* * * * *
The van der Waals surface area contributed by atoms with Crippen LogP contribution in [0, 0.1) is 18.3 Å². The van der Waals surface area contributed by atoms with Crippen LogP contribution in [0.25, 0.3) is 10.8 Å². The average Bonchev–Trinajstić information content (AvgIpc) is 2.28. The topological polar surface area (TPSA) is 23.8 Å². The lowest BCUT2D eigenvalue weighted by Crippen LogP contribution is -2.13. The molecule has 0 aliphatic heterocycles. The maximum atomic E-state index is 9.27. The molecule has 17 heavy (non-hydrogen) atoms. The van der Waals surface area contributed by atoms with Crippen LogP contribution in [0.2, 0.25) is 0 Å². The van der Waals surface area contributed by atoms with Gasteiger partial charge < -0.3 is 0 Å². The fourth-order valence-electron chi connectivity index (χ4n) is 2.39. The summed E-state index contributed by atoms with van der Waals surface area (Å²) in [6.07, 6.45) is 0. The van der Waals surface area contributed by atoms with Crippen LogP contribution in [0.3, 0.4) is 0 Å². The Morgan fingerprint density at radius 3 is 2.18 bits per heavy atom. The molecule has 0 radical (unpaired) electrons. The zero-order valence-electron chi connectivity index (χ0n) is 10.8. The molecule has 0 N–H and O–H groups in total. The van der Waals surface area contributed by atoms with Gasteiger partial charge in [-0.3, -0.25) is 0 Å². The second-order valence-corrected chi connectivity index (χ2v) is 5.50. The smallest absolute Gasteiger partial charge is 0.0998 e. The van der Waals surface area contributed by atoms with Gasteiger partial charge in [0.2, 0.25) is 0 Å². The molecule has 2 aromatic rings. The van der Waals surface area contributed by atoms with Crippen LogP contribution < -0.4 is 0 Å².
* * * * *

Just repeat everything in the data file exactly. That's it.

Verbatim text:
The van der Waals surface area contributed by atoms with Crippen LogP contribution in [0, 0.1) is 18.3 Å². The van der Waals surface area contributed by atoms with Crippen LogP contribution in [0.25, 0.3) is 10.8 Å². The average Bonchev–Trinajstić information content (AvgIpc) is 2.28. The topological polar surface area (TPSA) is 23.8 Å². The lowest BCUT2D eigenvalue weighted by Crippen LogP contribution is -2.13. The molecule has 0 aliphatic heterocycles. The maximum atomic E-state index is 9.27. The molecule has 17 heavy (non-hydrogen) atoms. The van der Waals surface area contributed by atoms with Crippen LogP contribution in [0.2, 0.25) is 0 Å². The van der Waals surface area contributed by atoms with Gasteiger partial charge < -0.3 is 0 Å². The fourth-order valence-electron chi connectivity index (χ4n) is 2.39. The summed E-state index contributed by atoms with van der Waals surface area (Å²) in [6.07, 6.45) is 0. The van der Waals surface area contributed by atoms with Crippen LogP contribution in [0.3, 0.4) is 0 Å². The Morgan fingerprint density at radius 3 is 2.18 bits per heavy atom. The molecule has 0 radical (unpaired) electrons. The zero-order valence-electron chi connectivity index (χ0n) is 10.8. The molecule has 0 N–H and O–H groups in total. The van der Waals surface area contributed by atoms with Gasteiger partial charge in [-0.3, -0.25) is 0 Å². The second-order valence-corrected chi connectivity index (χ2v) is 5.50. The smallest absolute Gasteiger partial charge is 0.0998 e. The van der Waals surface area contributed by atoms with Gasteiger partial charge in [0.2, 0.25) is 0 Å². The molecule has 2 aromatic rings. The van der Waals surface area contributed by atoms with Crippen LogP contribution < -0.4 is 0 Å².